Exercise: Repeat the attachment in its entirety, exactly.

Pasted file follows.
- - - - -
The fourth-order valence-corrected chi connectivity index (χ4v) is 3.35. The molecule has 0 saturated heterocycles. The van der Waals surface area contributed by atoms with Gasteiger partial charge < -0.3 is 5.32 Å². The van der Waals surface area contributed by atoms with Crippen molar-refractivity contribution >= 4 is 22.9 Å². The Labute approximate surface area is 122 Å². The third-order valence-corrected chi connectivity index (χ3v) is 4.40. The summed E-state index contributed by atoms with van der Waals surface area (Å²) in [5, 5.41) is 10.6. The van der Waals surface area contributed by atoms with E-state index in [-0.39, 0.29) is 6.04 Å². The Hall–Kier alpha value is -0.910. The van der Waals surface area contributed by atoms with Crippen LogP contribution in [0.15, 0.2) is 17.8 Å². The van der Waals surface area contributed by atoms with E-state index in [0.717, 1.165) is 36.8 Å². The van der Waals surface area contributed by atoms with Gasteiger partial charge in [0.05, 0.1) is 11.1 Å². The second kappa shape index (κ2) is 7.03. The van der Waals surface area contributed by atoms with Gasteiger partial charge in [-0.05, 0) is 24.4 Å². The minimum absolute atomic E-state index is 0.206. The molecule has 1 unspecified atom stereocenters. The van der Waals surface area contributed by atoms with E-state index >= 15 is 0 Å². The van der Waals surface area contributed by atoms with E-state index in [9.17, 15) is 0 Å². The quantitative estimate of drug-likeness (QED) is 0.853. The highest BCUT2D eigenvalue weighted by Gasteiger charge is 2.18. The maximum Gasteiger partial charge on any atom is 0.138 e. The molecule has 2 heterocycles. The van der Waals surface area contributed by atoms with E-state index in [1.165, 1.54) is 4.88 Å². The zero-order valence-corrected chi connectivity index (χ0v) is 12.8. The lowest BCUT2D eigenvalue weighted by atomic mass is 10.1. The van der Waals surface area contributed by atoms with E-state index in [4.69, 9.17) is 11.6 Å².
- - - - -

The fourth-order valence-corrected chi connectivity index (χ4v) is 3.35. The molecule has 0 saturated heterocycles. The van der Waals surface area contributed by atoms with Gasteiger partial charge < -0.3 is 5.32 Å². The van der Waals surface area contributed by atoms with Crippen molar-refractivity contribution >= 4 is 22.9 Å². The Labute approximate surface area is 122 Å². The third-order valence-corrected chi connectivity index (χ3v) is 4.40. The summed E-state index contributed by atoms with van der Waals surface area (Å²) in [5, 5.41) is 10.6. The van der Waals surface area contributed by atoms with E-state index in [-0.39, 0.29) is 6.04 Å². The Hall–Kier alpha value is -0.910. The van der Waals surface area contributed by atoms with Crippen LogP contribution in [0.15, 0.2) is 17.8 Å². The van der Waals surface area contributed by atoms with E-state index in [0.717, 1.165) is 36.8 Å². The van der Waals surface area contributed by atoms with Gasteiger partial charge in [0.05, 0.1) is 11.1 Å². The second kappa shape index (κ2) is 7.03. The van der Waals surface area contributed by atoms with Gasteiger partial charge in [-0.05, 0) is 24.4 Å². The minimum absolute atomic E-state index is 0.206. The molecule has 1 unspecified atom stereocenters. The van der Waals surface area contributed by atoms with E-state index >= 15 is 0 Å². The van der Waals surface area contributed by atoms with E-state index in [9.17, 15) is 0 Å². The quantitative estimate of drug-likeness (QED) is 0.853. The highest BCUT2D eigenvalue weighted by Gasteiger charge is 2.18. The maximum Gasteiger partial charge on any atom is 0.138 e. The molecule has 2 heterocycles. The van der Waals surface area contributed by atoms with E-state index in [1.165, 1.54) is 4.88 Å². The zero-order valence-corrected chi connectivity index (χ0v) is 12.8. The lowest BCUT2D eigenvalue weighted by atomic mass is 10.1. The van der Waals surface area contributed by atoms with E-state index in [4.69, 9.17) is 11.6 Å².